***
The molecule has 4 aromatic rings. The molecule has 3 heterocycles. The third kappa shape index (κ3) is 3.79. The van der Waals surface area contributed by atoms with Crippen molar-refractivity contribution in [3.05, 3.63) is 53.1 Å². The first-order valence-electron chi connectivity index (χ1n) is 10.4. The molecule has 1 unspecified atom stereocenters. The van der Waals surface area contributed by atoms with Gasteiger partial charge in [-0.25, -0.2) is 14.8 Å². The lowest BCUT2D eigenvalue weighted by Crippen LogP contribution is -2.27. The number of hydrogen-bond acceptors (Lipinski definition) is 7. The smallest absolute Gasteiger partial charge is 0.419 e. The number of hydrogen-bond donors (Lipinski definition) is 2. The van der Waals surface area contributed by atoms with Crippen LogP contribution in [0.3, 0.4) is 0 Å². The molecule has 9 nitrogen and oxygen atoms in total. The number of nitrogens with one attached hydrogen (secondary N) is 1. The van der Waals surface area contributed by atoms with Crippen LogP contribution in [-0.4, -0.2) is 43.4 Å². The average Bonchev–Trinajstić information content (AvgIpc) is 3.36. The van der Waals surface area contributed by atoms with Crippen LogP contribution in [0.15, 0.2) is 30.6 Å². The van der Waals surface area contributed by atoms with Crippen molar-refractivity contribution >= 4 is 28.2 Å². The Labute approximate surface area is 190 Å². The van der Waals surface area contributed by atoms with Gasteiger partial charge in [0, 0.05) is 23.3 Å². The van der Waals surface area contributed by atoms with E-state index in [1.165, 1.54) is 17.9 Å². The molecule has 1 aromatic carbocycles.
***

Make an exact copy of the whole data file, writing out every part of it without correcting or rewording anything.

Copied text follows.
The molecule has 4 aromatic rings. The molecule has 3 heterocycles. The third kappa shape index (κ3) is 3.79. The van der Waals surface area contributed by atoms with Crippen molar-refractivity contribution in [3.05, 3.63) is 53.1 Å². The first-order valence-electron chi connectivity index (χ1n) is 10.4. The molecule has 1 unspecified atom stereocenters. The van der Waals surface area contributed by atoms with Gasteiger partial charge in [-0.25, -0.2) is 14.8 Å². The lowest BCUT2D eigenvalue weighted by Crippen LogP contribution is -2.27. The number of hydrogen-bond acceptors (Lipinski definition) is 7. The smallest absolute Gasteiger partial charge is 0.419 e. The number of hydrogen-bond donors (Lipinski definition) is 2. The van der Waals surface area contributed by atoms with Crippen LogP contribution in [0.3, 0.4) is 0 Å². The molecule has 9 nitrogen and oxygen atoms in total. The number of nitrogens with one attached hydrogen (secondary N) is 1. The van der Waals surface area contributed by atoms with Crippen LogP contribution in [-0.4, -0.2) is 43.4 Å². The average Bonchev–Trinajstić information content (AvgIpc) is 3.36. The van der Waals surface area contributed by atoms with Crippen LogP contribution in [0.15, 0.2) is 30.6 Å². The van der Waals surface area contributed by atoms with Crippen molar-refractivity contribution >= 4 is 28.2 Å². The Labute approximate surface area is 190 Å². The van der Waals surface area contributed by atoms with Gasteiger partial charge in [0, 0.05) is 23.3 Å². The van der Waals surface area contributed by atoms with E-state index in [1.165, 1.54) is 17.9 Å². The molecule has 1 aromatic carbocycles.